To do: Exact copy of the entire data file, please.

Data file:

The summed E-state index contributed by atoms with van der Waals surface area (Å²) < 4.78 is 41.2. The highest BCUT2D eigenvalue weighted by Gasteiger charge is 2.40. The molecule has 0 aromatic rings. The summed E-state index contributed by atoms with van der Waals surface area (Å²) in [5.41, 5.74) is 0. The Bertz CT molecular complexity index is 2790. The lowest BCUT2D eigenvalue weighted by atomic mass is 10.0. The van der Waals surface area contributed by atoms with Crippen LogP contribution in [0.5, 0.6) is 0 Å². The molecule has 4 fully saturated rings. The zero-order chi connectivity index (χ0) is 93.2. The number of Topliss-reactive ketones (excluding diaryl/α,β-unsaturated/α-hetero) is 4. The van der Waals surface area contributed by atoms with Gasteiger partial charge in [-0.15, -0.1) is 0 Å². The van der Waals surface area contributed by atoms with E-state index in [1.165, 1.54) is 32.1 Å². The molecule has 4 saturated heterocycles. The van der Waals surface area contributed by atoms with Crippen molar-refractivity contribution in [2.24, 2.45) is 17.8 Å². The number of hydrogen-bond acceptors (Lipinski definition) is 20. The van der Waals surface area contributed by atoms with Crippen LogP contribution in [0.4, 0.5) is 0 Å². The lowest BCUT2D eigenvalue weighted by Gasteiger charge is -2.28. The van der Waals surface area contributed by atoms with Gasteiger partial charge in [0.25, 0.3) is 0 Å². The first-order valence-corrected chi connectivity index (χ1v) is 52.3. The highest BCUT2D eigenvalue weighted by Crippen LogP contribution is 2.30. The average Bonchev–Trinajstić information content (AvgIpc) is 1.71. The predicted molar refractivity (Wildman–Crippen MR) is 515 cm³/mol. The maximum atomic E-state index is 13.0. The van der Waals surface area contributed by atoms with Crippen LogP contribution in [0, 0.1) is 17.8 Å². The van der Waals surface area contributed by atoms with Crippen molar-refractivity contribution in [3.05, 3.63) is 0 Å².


The summed E-state index contributed by atoms with van der Waals surface area (Å²) < 4.78 is 41.2. The highest BCUT2D eigenvalue weighted by Gasteiger charge is 2.40. The molecule has 0 aromatic rings. The summed E-state index contributed by atoms with van der Waals surface area (Å²) in [5.41, 5.74) is 0. The Bertz CT molecular complexity index is 2790. The lowest BCUT2D eigenvalue weighted by atomic mass is 10.0. The van der Waals surface area contributed by atoms with Crippen LogP contribution in [0.5, 0.6) is 0 Å². The molecule has 4 fully saturated rings. The zero-order chi connectivity index (χ0) is 93.2. The number of Topliss-reactive ketones (excluding diaryl/α,β-unsaturated/α-hetero) is 4. The van der Waals surface area contributed by atoms with Gasteiger partial charge in [-0.15, -0.1) is 0 Å². The van der Waals surface area contributed by atoms with E-state index in [1.165, 1.54) is 32.1 Å². The molecule has 4 saturated heterocycles. The van der Waals surface area contributed by atoms with Crippen molar-refractivity contribution in [2.24, 2.45) is 17.8 Å². The number of hydrogen-bond acceptors (Lipinski definition) is 20. The van der Waals surface area contributed by atoms with Crippen LogP contribution in [0.4, 0.5) is 0 Å². The lowest BCUT2D eigenvalue weighted by Gasteiger charge is -2.28. The van der Waals surface area contributed by atoms with Gasteiger partial charge in [0.25, 0.3) is 0 Å². The first-order valence-corrected chi connectivity index (χ1v) is 52.3. The highest BCUT2D eigenvalue weighted by Crippen LogP contribution is 2.30. The average Bonchev–Trinajstić information content (AvgIpc) is 1.71. The predicted molar refractivity (Wildman–Crippen MR) is 515 cm³/mol. The maximum atomic E-state index is 13.0. The van der Waals surface area contributed by atoms with Crippen LogP contribution in [0, 0.1) is 17.8 Å². The van der Waals surface area contributed by atoms with Crippen molar-refractivity contribution in [3.05, 3.63) is 0 Å².